We can all shift our money to Credit Unions.  There are implications to that.  Also, as auxiliary members of the Federal Reserve System, you  aren’t really changing much.  The money you deposit into a credit union will often find it’s way right back into Bank of America, Citibank, Chase, or any one of the Big Banks We All Hate.  As an example, did you know that if your credit union is a member of the CU Service Center network, when you deposit at a CU Service Center the transaction is actually “cleared” via accounts held at Citibank?  (CLUE: Why do you think VCOM machines at Seven-11 are both Citibank ATMs and CU Service Center locations?)

There’s no wonder that conspiracy theories abound in this environment.  Everybody has blood on their hands.


Which is why nothing will change.  Here’s a fact that many of you who are protesting don’t understand.  That 99% vs. 1% dichotomy you keep parroting?  It isn’t that simple.  Most of us in that 99% depend on that 1% for our paychecks.  Most of us in that 99% depend on that 1% to keep our money, our streets, and our homes safe through insurance and bank accounts.  Most of us in that 99% depend on that 1% for what little heath care one can get without the aforementioned job and/or insurance.

At the end of the day, most of that 99% lives in relative comfort.  Most of us live in peace.  Some of us are old, frail, and/or sick and would quite literally die if society were to collapse tomorrow.  A few of us fear for the Republic if things continue the way they are.

But if there’s one thing I’m sure of, if tomorrow the corporation ceased to exist, I’d be dead within a week.


Is that what you really want?

Why Steve Jobs does not matter.

Steve Jobs is stepping down from Apple as CEO. He will be continuing on as Chairman. The news media has gone crazy over “OMG, what will happen now?”

Very little, in reality.  And it shows just how stupid a lot of people are about how all companies, even Apple, are run.

Yes, unlike most CEOs, Steve Jobs had a lot of input into design decisions.  More than any other tech company executive, Jobs seemed particularly prescient in determining high-level designs and even some low-level features.  But in the end, he had as much to do with the actual end product as the CEO of ExxonMobile has to do with the formulation of the gasoline you buy at the pump.

To be sure, Jobs made sure Apple hired the best, and set the overall tone for how the company is (micro-)managed.  And I have no doubt that for high-profile products he was in many of the design meetings ensuring that his vision was the one that was getting pushed.

But in the end, it’s more about the people Steve Jobs HIRED than about Steve himself.  Tim Cook is one of the people that Jobs has had a strong influence over.

As long as nobody panics and the Board of Directors stays out of everybody’s way, there’s no reason why Apple can’t continue for the next ten years being the same company they have been the last 10.

As above, so below.

I really don’t have much of a developed opinion over the verbal free-for-all presently going on in the pagan comminity over PantheaCon.  But, I do have this observation.

Any group that excludes based upon factors that do not take into account the holistic individual are doomed to exactly this sort of failure.  If, as Z. Budapest has had a quote regarding this attributed to her along these lines, one must have a period to be “female”, does that mean that a woman born female but had her uterus removed surgically before puberty (due to disease or injury) isn’t a woman?  What if medicine were to provide a way for genetically born men to have a uterus “grown” for them and implanted?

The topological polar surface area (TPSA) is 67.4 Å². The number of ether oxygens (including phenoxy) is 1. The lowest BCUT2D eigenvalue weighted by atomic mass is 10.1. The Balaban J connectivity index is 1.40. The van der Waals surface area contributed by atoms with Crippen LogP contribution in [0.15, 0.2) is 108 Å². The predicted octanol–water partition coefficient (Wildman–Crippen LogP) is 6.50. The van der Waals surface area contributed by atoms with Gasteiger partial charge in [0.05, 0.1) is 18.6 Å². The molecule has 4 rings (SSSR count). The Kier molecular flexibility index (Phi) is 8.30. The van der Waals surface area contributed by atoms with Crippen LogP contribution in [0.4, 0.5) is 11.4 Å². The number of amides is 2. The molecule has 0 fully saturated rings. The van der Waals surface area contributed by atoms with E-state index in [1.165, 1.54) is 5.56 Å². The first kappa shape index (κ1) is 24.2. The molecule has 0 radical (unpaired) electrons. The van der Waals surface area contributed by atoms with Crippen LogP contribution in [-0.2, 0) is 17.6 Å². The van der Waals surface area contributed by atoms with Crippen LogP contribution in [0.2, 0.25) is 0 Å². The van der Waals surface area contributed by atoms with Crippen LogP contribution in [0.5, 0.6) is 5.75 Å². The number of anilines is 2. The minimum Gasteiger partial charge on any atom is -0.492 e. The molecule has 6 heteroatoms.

Where does one draw the line?  Sex and gender are rarely black and white.  I thought the whole point of this exercise was that we don’t have to be defined by stereotypical gender roles because we may have been born with one particular set of genitalia.  We are all capable of being divine, both feminine and masculine.

Oh, and other genders as well.

And now back to our regularly scheduled inanity…

This is a slightly edited comment I made on a friend’s LJ about people who edit themselves on Facebook, so they won’t offend people. I felt it was a bit insightful, and stands alone as an interesting commentary.

I tend to tweet a lot regardless of the appropriateness of my comments. For me, that’s part of the fun: rarely are you going to really say anything that can truly offend in ~160 characters, and it will often be a good trigger for later reminding you of a particular state of mind or emotional outburst. And those who are in on whatever joke it is also get the joys of a good lulz.

However, more than once something I tweeted was taken out of context and offended someone. Example: I have a habit of tweeting “I’M POOPIN'” whenever somebody on Twitter (or maybe even in meatspace) overshares something. Most of my friends are familiar with the concept of a “Twitter-shitter” [somebody who tweets on the toilet about being on the toilet] and would never mistake me for one. But, many “Facebook friends” are people who don’t interact with me on a daily basis, and aren’t in on the joke. And one got offended (I only later found out some months later that they blocked all my friends posts for a period of months over the incident).

My response? I was actually offended myself. You would block me over a cheesy one-line post, and not have the nerve to tell me about it until months later? And not talk to me about it?

Since that time, I’ve decided I don’t give a load of Dingo’s Kidneys what people on Facebook think. If they’re truly my friends, they won’t be offended: they know that in real life I’m crass, uncouth, and anything but urbane. I belch in public and fart in elevators. Why would I be any different online?

Yes, folks, it literally is this bad.

This is so completely asinine that I have to pass this along unedited. I’m quite literally.. gobsmacked

This item is from a mailing list I subscribe to regarding privacy issues.  For those who have some interest in the subject, it’s a great list to be on, and you should subscribe posthaste.  Lauren is quite a sensible fellow, and rarely is one to “cry wolf”, so the insights he posts to his mailing lists and other forums are always informative.

White House Tour Cybersecurity: Send In Your SSN
– Via Unencrypted, Unprotected Email!


Greetings.  Before the U.S. government proceeds at all with their